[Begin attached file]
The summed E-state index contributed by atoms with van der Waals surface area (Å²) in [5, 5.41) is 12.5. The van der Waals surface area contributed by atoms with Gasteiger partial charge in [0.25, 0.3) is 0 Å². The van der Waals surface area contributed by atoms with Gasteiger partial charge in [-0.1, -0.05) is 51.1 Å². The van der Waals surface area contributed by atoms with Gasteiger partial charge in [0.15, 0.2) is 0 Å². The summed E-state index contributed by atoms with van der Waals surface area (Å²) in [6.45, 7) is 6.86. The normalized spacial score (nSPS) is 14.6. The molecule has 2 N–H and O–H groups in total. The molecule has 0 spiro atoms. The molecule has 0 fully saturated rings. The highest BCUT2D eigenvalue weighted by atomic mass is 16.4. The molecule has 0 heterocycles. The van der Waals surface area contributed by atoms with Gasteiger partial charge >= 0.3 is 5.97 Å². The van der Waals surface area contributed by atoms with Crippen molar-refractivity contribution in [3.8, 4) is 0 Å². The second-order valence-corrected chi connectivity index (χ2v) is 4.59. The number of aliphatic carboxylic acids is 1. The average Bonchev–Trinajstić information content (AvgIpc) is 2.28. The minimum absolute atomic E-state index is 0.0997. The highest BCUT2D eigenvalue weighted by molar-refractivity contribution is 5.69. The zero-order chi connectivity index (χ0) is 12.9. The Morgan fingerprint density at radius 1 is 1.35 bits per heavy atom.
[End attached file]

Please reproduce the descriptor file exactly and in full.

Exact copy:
The summed E-state index contributed by atoms with van der Waals surface area (Å²) in [5, 5.41) is 12.5. The van der Waals surface area contributed by atoms with Gasteiger partial charge in [0.25, 0.3) is 0 Å². The van der Waals surface area contributed by atoms with Gasteiger partial charge in [-0.1, -0.05) is 51.1 Å². The van der Waals surface area contributed by atoms with Gasteiger partial charge in [0.15, 0.2) is 0 Å². The summed E-state index contributed by atoms with van der Waals surface area (Å²) in [6.45, 7) is 6.86. The normalized spacial score (nSPS) is 14.6. The molecule has 2 N–H and O–H groups in total. The molecule has 0 spiro atoms. The molecule has 0 fully saturated rings. The highest BCUT2D eigenvalue weighted by atomic mass is 16.4. The molecule has 0 heterocycles. The van der Waals surface area contributed by atoms with Gasteiger partial charge >= 0.3 is 5.97 Å². The van der Waals surface area contributed by atoms with Crippen molar-refractivity contribution in [3.8, 4) is 0 Å². The second-order valence-corrected chi connectivity index (χ2v) is 4.59. The number of aliphatic carboxylic acids is 1. The average Bonchev–Trinajstić information content (AvgIpc) is 2.28. The minimum absolute atomic E-state index is 0.0997. The highest BCUT2D eigenvalue weighted by molar-refractivity contribution is 5.69. The zero-order chi connectivity index (χ0) is 12.9. The Morgan fingerprint density at radius 1 is 1.35 bits per heavy atom.